You back up a vault or key by exporting identifying information about the vault or key and what it contains. (The service encrypts the backups, and only the service can restore them.) Vault backups can optionally include keys, assuming the vault has keys and the keys are in a supported lifecycle state when you perform the backup. You can only back up active, enabled, or disabled keys. Backups exclude keys that are deleted or in a transitional state (for example, "Creating" or "Pending Deletion"). Key backups always include vault metadata, in addition to key metadata. Having vault metadata makes it possible to restore the key at all. You can only back up active vaults.
You can back up only one vault or one key at a time. (The exception is when you backup keys as part of a vault backup.) When you perform a key backup, the file includes all associated key versions in an enabled state. Backups exclude key versions in a deleted or pending deletion state.
Backup operations require you to specify where to download the backup. Downloads can be stored in a new or existing Object Storage bucket or a temporary URL that's created specifically for pre-authenticated requests. For more information about pre-authenticated requests, see Using Pre-Authenticated Requests. Backups must be stored in buckets in the same region, but you can copy the backup to a different region by using Object Storage.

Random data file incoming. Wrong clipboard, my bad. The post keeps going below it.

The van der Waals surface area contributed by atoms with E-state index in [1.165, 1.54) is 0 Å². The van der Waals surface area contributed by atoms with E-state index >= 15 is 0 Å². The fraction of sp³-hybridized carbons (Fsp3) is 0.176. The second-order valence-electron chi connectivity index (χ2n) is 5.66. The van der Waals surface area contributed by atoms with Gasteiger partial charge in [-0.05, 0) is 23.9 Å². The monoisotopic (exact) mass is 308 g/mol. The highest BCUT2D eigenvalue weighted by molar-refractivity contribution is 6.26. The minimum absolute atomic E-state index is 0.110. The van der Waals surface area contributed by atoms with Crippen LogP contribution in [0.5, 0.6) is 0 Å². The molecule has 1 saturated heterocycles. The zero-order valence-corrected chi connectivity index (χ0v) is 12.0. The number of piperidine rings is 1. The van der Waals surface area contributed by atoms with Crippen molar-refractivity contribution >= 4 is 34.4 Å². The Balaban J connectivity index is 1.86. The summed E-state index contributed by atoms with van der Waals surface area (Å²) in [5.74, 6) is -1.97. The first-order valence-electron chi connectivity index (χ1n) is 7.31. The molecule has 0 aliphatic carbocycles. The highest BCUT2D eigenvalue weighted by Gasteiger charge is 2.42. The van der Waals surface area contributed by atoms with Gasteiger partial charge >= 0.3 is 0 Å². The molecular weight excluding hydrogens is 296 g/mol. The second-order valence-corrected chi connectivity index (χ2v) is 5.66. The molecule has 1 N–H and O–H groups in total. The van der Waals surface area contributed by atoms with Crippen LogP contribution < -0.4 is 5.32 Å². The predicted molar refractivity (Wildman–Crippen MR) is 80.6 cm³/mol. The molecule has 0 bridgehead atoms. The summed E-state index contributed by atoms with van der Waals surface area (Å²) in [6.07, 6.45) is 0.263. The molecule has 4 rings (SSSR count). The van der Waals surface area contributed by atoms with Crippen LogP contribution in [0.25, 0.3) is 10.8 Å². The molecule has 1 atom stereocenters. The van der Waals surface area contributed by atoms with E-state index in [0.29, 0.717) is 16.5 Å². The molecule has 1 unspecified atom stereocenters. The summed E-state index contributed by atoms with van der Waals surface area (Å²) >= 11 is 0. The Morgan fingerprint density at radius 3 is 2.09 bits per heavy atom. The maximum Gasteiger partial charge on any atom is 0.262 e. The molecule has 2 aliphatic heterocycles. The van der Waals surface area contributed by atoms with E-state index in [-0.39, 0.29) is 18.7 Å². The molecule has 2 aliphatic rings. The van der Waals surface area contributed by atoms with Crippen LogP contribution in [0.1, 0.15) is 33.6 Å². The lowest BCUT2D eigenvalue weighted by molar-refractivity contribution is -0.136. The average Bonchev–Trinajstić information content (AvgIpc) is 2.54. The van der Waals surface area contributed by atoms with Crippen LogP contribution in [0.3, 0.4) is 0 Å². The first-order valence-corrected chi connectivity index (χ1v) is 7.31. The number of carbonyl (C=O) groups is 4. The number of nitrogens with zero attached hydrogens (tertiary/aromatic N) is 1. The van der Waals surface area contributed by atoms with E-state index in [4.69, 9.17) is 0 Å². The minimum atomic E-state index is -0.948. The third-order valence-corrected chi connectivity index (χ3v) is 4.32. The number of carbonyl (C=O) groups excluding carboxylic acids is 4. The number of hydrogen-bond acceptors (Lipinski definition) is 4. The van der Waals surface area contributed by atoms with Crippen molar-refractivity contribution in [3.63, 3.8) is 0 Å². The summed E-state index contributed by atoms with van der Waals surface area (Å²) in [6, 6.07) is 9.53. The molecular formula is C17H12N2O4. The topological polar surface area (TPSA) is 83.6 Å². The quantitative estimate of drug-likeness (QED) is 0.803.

Backup and restore operations generate work requests to help you track their progress.
You restore a vault or key by importing the backup from storage to where you want it, as long as you restore the vault to the same tenancy and compartment where you originally created the backup. The key also can only be restored to its original tenancy and compartment, which might be a different compartment from the vault. You can, however, restore vaults and keys to a different region if your tenancy spans multiple regions.
You can restore a vault or a key individually. If you included keys in a vault backup, then restoring the vault restores all the keys included in the backup. Restoring a key restores all the key versions included in the backup.